Italian edition: Peliti Associati
Photography and text: Simon Norfolk
Design: Jonathan Towell
Afghanistan is unique, utterly unlike any other war-ravaged landscape. In Bosnia, Dresden or the Somme for example, the devastation appears to have taken place within one period, inflicted by a small gamut of weaponry. However, the sheer length of the war in Afghanistan, means that the ruins have a bizarre layering; different moments of destruction lying like sedimentary strata on top of each other. There are places near Bagram Air Base or on The Shomali Plain where the front line has passed back and forth eight or nine times – each leaving a deadly flotsam of destroyed homes and fields seeded with landmines. A parallel is the story of Heinrich Schliemann’s discovery of the remains of the classical city of Troy in the 1870s. Digging down, he found eleven cities deposited upon each other, each one in its turn rebuilt upon the rubble of its predecessor and later destroyed.
Continue on: https://www.simonnorfolk.com/afghanistan-chronotopia
The district of Afshar in western Kabul destroyed in fighting in the civil war of the early 1990s. Dec 2001. One or two hopefuls have recently returned and begun rebuilding. It's great that the work has been collected by some terrific institutions and museums which means it has a chance of being available in the distant future. The Getty in Los Angeles, SF MoMA and the V&A, amongst others, know how to archive colour photographs.
Wrecked Ariana Afghan Airlines aircraft bulldozed into a minefield at Kabul Airport. May 2002. Publication of this work in the New York Times Magazine began a decade's association with that title, but it also ran in magazines across Europe, South Africa, South America and as far away as the South China Morning Post.
Landscape with shepherd boy. Bullet-scarred apartment building and shops in the Kart-e Char district of Kabul. This area was trashed by many waves of fighting during the civil war of the 1990s. As the main road to the new Parliament and a US Special Forces base it has also seen many car-bomb attacks by the Taliban in more recent times. Dec 2001.
Rusting anti-aircraft canon caseings on Koh-e Asmai (known as 'Radio TV mountain') in central Kabul. This scree slope lay below a gun position and a ruined radio station and the rumour was it had been destroyed by a stealth bomber piloted by an American woman. Somewhere at the top of this picture is another American icon, a tossed away tin of Pepsi. The fine wires across this pile which at the time I took for trip wires, I later discovered were the discarded strings from kites. Dec 2001.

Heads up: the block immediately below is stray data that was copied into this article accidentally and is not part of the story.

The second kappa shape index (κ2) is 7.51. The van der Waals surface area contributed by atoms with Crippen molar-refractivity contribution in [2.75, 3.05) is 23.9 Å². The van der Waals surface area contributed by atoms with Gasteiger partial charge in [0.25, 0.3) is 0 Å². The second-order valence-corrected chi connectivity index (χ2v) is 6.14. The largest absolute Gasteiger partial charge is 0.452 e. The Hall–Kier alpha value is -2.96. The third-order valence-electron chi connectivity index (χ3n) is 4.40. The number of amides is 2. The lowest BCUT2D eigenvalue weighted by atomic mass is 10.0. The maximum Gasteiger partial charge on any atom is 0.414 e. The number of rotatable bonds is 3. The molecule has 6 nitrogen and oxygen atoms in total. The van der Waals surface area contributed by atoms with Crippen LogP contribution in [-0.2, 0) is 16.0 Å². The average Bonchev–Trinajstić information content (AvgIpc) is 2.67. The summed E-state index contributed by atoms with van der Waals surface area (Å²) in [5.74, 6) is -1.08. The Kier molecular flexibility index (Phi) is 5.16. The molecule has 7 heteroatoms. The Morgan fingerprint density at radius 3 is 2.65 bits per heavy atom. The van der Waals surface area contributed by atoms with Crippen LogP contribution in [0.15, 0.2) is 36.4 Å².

Collapsing avalanche arcades along the road up to the Salang Tunnel. This road through the Hindu Kush was a vital supply line for the warring parties and has probably had that role since the times of Alexander the Great who founded his colony Alexandria of the Caucasus at the mouth of the Salang. I'm honoured that the project has been included in some important group shows: Anne Tucker's 'War/Photography' show that toured from The Museum of Fine Arts in Houston, Simon Baker's 'Conflict, Time, Photography' from Tate Modern and Alona Pardo's Barbican exhibition 'Constructing Worlds.'
A victory arch built at the entrance to a local commanders's HQ in Bamiyan in the central highlands of Afghanistan in May of 2002. Zooming right into the centre shows the empty niche of one of the great Buddha statues that stood in Bamiyan for a thousand years until their destruction by the Taliban in 2001. Surrounding it are tiny sub-monasteries and hermit's caves. The work made the shortlist of the Citibank Prize (now know as the Deutsche Börse Prize). The judges gave the prize to an 'artist' who photographed handbags and his own penis. Oh well.
A Government building close to the former Presidential Palace at Darulaman in Dec 2001. It was only years after making this picture I discovered the building was the old Institute of Archaeology. In close-up one can see every bullet hole. The project won that year's European Publisher's Award which meant the work was published as a book. There were editions in English (twice), French, German, Spanish and Italian. I also received a Leica with my name engraved on it which I probably still have somewhere.
Former teahouse next to the wreckage of the old, Soviet-era 'Afghan Exhibition of Economic and Social Achievments' in Kabul. Balloons were illegal under the Taliban. Dec 2001. I was astonished that this picture and this project was so successful. There were more than 30 solo shows of the work, from Texas to Guernsey and it was still touring in 2010. My most well known picture, I thought it was OK to make the edit, it was my publisher Dewi Lewis who spotted it and elevated it to the cover of the book.